Austria’s decision to wind down Heta Asset Resolution AG sent ripples through the financial system, causing credit rating downgrades in Austria and bank losses in Germany.
Moody’s Investors Service cut the rating of Carinthia province, which guarantees 10.2 billion euros ($11.1 billion) of Heta’s debt, by four levels to Baa3 from A2, and said it may lower the ratings of three state-owned Austrian banks exposed to it. Dexia SA’s German unit, Deutsche Pfandbriefbank AG and NRW.Bank said yesterday they own Heta bonds that may suffer losses.
“Notwithstanding the intention of the central government to protect taxpayers under the new banking resolution regime, Moody’s sees the steps taken so far as adding higher uncertainty to developments,” the ratings company said late Friday in a statement on the Carinthia downgrade. “Susceptibility to an adverse scenario has increased as a result.”
Austria paved the way for imposing losses on Heta’s bondholders when it ruled out further support for the “bad bank” of Hypo Alpe-Adria-Bank International AG March 1. Using powers set out in European Union and Austrian bank laws covering debt reorganization, the Finanzmarktaufsicht regulator ordered a 15-month debt moratorium while it plans resolution of Heta’s 18 billion euros of assets.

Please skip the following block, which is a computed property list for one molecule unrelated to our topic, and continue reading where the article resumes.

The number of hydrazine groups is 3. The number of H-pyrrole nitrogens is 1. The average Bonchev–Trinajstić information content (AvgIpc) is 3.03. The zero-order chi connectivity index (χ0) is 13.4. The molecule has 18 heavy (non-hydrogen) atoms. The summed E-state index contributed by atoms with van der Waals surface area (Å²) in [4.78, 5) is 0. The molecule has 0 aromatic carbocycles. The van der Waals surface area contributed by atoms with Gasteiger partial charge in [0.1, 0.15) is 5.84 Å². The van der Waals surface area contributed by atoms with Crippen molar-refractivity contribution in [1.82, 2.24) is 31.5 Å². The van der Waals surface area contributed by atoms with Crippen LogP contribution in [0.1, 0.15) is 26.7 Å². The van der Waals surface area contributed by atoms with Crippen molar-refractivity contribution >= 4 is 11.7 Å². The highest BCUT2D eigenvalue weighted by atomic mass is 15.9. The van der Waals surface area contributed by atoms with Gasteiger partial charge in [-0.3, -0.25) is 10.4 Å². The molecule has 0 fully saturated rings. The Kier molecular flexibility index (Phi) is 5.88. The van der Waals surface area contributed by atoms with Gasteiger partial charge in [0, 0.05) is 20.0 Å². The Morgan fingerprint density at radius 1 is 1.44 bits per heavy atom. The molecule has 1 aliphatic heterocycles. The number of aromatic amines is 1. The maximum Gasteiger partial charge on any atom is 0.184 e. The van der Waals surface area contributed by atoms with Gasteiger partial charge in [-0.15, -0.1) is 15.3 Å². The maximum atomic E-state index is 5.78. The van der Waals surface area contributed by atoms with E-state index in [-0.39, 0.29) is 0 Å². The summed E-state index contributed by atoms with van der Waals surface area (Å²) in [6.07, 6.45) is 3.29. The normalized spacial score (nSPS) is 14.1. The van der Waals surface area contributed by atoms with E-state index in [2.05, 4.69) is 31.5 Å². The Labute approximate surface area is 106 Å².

Carinthia’s guarantees, which peaked at 25 billion euros in 2006, were the main justification for Hypo Alpe’s public rescue in 2009 and the biggest conundrum in its wind-down.
With budgeted revenue of 2.36 billion euros this year, the southern province of 556,000 people would be unable to honor the guarantees if they came due now or in a year’s time, Governor Peter Kaiser told Austrian radio ORF on Tuesday.
The guarantees “could exceed Carinthia’s liquidity resources, lead to increased financial leverage and could require some form of extraordinary central government support,” Moody’s said.
Finance Minister Hans Joerg Schelling has said repeatedly that the Austrian government isn’t liable to cover Carinthia’s guarantees.
Among Heta’s liabilities affected by the moratorium and a future bail-in are 1.24 billion euros Heta owes to Pfandbriefbank Oesterreich AG, which issues bonds on behalf of Austrian provincial banks.
More Cuts Possible
Moody’s said it may cut Pfandbriefbank’s A2 rating as well as the ratings of two of its biggest member banks, Hypo Tirol Bank AG and Vorarlberger Landes- und Hypothekenbank AG, owned by the western Austrian provinces of Tyrol and Vorarlberg, respectively. A2 is the sixth-lowest investment grade rating at Moody’s.
German banks yesterday also emerged as major Heta bondholders. Dexia’s Dexia Kommunalbank Deutschland AG said it owns 395 million euros of Heta bonds and will take an unspecified charge in the first quarter. Deutsche Pfandbriefbank AG also owns 395 million euros of Heta bonds and said it will write them down by 120 million euros, cutting its expected pretax profit by two-thirds.
NRW Bank confirmed it owned Heta bonds, declining to specify the size of its exposure. WDR TV station reported the bank owns 276 million euros of them.